There should be little disagreement across the political spectrum that growth and job creation remain America’s most serious national challenge. Ahead of President Barack Obama’s first State of the Union speech of his second term, and further fiscal negotiations in Washington, the US needs to think again about its priorities for economic policy.
The US economy grew at a rate of 1.5 per cent in 2012. Last week, the independent Congressional Budget Office projected that growth will be only 1.4 per cent during 2013 – and that unemployment will rise. While the CBO says growth will accelerate in 2014 and beyond, it nonetheless predicts that unemployment will remain above 7 per cent until 2016.
A weak economy and limited job creation make growth in middle class incomes all but impossible, pressure budgets by restricting tax revenues, and threaten essential private and public investments in education and innovation. Worse, it undermines the American example at a dangerous time in the world.
We can do better. With strains from the financial crisis receding and huge investment opportunities in energy, housing and reshored manufacturing, the US has a moment of opportunity unlike any in a long time. The economy could soon enter a virtuous cycle of confidence, growth and deficit reduction, much as it did in the 1990s. But this will require moving the national economic debate beyond its near total preoccupation with federal budget restraint.
Yes, medium-term fiscal restraint is necessary to contain financial risks. But it is not sufficient. Unlike the 1990s, when reduced deficits stimulated investment by bringing down capital costs, fiscal restraint cannot be relied on to provide stimulus now when long-term US Treasuries yield below 2 per cent.
A broader, growth-centred agenda is needed to propel the economy to its “escape velocity”.
First, as the president has recognised, budget cuts implicit in the fiscal “sequester” scheduled to begin in March should be spread over time. The economy is already taking a significant hit from increases in payroll taxes. Further across-the-board and sudden slashing of military and civilian spending will hurt the economy – and do serious damage to military readiness.
Second, the president and Congress should fix a firm deadline of the end of this year to address the international aspects of corporate tax reform. We are now in the worst of all worlds with US companies having nearly $2tn in cash sitting abroad, because of tax burdens on bringing it home and the perception that relief may be on the way. Ideally, the international tax system should be reformed in a way that is revenue-neutral but increases the attractiveness of bringing foreign profits home. This would be accomplished by replacing the current high rate of tax levied only on repatriated profits with a much lower tax levied on all global profits. If this is not going to happen, this should be made clear so business does not keep planning for an amnesty that will not come.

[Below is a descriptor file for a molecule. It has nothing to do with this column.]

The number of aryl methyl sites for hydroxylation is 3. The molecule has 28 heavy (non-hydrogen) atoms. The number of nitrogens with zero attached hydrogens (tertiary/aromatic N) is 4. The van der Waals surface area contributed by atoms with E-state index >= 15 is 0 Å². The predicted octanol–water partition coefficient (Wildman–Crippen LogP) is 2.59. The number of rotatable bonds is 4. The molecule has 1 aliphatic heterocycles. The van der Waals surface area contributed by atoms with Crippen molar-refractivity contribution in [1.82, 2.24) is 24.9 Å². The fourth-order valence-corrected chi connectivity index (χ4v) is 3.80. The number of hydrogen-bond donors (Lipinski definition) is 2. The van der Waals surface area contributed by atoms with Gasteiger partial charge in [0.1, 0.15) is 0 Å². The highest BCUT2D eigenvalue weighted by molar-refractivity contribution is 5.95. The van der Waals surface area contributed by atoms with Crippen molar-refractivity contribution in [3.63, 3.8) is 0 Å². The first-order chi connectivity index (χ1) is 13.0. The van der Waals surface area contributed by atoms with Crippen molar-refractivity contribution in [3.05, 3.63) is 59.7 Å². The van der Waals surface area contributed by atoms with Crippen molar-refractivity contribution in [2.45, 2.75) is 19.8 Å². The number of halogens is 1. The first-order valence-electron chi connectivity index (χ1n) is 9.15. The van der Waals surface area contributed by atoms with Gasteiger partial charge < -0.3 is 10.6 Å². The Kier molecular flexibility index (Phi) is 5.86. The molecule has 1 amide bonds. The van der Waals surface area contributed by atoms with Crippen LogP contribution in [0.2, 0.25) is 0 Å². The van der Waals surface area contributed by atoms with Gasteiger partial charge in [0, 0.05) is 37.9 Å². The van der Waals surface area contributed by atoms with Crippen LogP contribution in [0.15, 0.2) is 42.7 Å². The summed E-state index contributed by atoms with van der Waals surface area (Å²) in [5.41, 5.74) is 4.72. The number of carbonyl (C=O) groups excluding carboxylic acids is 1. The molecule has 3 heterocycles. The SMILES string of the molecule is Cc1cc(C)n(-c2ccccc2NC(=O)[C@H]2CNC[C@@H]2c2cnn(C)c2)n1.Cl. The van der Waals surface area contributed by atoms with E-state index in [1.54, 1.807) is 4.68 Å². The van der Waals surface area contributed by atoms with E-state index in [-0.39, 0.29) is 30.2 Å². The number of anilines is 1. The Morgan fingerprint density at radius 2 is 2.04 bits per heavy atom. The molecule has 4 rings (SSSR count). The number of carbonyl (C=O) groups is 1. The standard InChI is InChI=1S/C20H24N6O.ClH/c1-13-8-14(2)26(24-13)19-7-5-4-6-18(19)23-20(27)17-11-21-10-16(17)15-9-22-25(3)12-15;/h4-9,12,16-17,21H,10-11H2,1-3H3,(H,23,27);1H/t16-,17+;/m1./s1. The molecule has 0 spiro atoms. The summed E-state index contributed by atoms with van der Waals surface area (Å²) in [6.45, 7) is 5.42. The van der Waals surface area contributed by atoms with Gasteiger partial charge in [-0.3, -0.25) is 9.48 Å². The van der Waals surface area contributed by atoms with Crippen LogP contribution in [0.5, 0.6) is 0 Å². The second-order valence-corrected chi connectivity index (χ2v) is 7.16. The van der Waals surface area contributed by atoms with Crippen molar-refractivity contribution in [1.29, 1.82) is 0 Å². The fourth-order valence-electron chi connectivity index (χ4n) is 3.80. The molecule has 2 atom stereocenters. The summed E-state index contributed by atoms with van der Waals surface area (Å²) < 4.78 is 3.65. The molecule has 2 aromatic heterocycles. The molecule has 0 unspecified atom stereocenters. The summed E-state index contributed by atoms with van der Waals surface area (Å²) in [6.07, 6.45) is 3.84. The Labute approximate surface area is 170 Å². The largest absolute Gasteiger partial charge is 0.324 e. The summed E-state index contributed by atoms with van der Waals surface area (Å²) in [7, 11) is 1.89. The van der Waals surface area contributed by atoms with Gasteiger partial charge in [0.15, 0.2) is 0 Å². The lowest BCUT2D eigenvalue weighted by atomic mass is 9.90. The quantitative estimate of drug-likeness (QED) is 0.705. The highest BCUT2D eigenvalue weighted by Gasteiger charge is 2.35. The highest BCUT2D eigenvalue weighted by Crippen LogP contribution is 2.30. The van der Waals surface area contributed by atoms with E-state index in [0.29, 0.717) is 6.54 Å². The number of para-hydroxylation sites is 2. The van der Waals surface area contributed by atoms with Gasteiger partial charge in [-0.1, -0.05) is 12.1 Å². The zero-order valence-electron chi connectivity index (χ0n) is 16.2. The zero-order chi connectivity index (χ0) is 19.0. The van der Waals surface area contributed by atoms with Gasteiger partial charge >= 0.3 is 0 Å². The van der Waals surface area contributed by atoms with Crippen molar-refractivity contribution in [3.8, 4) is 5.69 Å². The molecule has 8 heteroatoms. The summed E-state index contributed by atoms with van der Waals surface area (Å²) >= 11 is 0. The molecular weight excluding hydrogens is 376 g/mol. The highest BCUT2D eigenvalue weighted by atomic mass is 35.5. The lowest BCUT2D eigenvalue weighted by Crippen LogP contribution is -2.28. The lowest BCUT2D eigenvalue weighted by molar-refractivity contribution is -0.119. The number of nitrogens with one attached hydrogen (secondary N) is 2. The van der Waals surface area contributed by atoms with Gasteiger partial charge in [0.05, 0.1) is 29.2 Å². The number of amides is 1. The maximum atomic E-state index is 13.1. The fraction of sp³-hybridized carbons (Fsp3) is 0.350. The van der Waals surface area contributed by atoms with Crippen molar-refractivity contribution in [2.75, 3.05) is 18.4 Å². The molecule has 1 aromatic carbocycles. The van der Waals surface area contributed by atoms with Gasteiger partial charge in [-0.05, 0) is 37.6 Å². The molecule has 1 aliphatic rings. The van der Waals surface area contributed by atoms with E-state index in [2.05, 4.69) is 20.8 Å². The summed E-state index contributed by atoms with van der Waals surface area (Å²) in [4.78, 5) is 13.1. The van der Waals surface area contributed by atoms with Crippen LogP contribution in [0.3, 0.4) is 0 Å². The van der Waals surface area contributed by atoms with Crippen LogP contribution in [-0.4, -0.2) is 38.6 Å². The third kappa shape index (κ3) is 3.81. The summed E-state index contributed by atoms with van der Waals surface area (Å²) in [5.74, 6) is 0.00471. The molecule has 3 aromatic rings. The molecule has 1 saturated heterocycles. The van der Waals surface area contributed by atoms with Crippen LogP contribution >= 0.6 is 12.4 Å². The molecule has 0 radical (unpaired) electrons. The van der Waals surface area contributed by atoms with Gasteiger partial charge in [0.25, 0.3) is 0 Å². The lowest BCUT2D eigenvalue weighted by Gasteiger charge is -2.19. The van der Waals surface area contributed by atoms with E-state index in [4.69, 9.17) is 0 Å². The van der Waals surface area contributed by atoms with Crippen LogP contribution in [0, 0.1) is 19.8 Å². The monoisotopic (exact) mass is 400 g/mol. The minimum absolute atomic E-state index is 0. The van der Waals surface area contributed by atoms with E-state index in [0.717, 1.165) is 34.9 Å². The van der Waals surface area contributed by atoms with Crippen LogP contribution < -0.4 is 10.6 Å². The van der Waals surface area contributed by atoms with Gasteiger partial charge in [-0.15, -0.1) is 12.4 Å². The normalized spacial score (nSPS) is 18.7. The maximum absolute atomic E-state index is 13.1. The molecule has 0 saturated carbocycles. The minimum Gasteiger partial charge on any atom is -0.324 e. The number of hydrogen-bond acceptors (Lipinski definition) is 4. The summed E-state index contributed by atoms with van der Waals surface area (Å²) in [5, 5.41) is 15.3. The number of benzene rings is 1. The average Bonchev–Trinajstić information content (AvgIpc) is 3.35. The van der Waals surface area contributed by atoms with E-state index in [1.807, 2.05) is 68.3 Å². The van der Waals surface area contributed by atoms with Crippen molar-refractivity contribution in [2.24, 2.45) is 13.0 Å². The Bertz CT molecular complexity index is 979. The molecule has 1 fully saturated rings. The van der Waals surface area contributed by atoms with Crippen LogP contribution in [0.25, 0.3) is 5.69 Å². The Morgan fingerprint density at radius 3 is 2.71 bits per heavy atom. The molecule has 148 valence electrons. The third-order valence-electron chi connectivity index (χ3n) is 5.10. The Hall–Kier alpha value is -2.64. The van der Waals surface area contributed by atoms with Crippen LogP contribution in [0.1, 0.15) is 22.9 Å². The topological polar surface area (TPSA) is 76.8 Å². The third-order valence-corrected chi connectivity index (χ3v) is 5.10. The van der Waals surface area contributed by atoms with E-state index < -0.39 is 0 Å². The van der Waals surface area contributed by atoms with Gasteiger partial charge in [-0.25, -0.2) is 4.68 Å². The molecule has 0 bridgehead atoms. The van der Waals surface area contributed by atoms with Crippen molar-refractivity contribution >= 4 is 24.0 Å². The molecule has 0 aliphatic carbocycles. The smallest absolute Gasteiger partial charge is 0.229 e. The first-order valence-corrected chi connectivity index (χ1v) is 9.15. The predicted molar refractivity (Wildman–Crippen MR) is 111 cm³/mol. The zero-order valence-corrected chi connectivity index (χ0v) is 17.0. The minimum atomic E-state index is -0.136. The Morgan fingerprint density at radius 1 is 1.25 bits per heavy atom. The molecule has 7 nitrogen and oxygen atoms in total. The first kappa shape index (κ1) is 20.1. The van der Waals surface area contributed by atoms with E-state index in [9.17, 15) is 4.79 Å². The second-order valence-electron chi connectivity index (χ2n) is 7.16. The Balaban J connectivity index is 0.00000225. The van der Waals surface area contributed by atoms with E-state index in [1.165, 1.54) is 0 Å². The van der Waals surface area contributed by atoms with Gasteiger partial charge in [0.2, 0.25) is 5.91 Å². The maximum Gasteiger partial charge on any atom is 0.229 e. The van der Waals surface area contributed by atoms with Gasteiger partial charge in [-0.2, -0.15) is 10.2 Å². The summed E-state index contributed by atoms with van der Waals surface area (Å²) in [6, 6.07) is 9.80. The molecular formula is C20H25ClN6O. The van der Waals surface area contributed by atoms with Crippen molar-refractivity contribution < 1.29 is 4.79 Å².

Third, no American should be satisfied with the nation’s system of housing finance. After a period when cheap mortgages were too available, the pendulum has swung too far and lack of finance is holding the economy back. The clearest evidence of this is the growing number of lower- and middle-income families paying rents to the private equity firms that own their homes at rates such as 8 per cent of value – far above what a mortgage would cost.
Fannie Mae and Freddie Mac, the government-sponsored housing enterprises, have historically provided support to the mortgage market in difficult times. It is high time they were forced to step up to support would-be lenders.
Fourth, the transformation of the North American energy sector must be accelerated. This will have economic and environmental benefits. Those weighing the decision about whether to approve the Keystone pipeline, which would run between the tar sands of western Canada and Nebraska, must recognise that any Canadian oil not flowing to the US will probably flow to Asia, where it will be burnt with fewer environmental protections.
Natural gas exploitation, too, can bring huge environmental benefits. Replacing coal with natural gas has much more scope to cut greenhouse gas emissions than more fashionable efforts to promote renewables. A period of record low capital costs and high unemployment is the best possible time to accelerate the replacement cycle for environmentally untenable coal-fired power plants. More generally, both production of natural gas and its use in industry should be a substantial job creator for the US for years.
More items could be added to this list, including innovations in regulation and finance with respect to infrastructure investment. Unlike deficit reduction, where all the choices are painful, measures to spur growth can benefit all Americans as well as help the federal budget. Growth and job creation are, after all, the ultimate ends of economic policy. They, at least as much as fiscal issues, should become the focus of our national economic conversation.
The writer is Charles W. Eliot university professor at Harvard and a former US Treasury secretary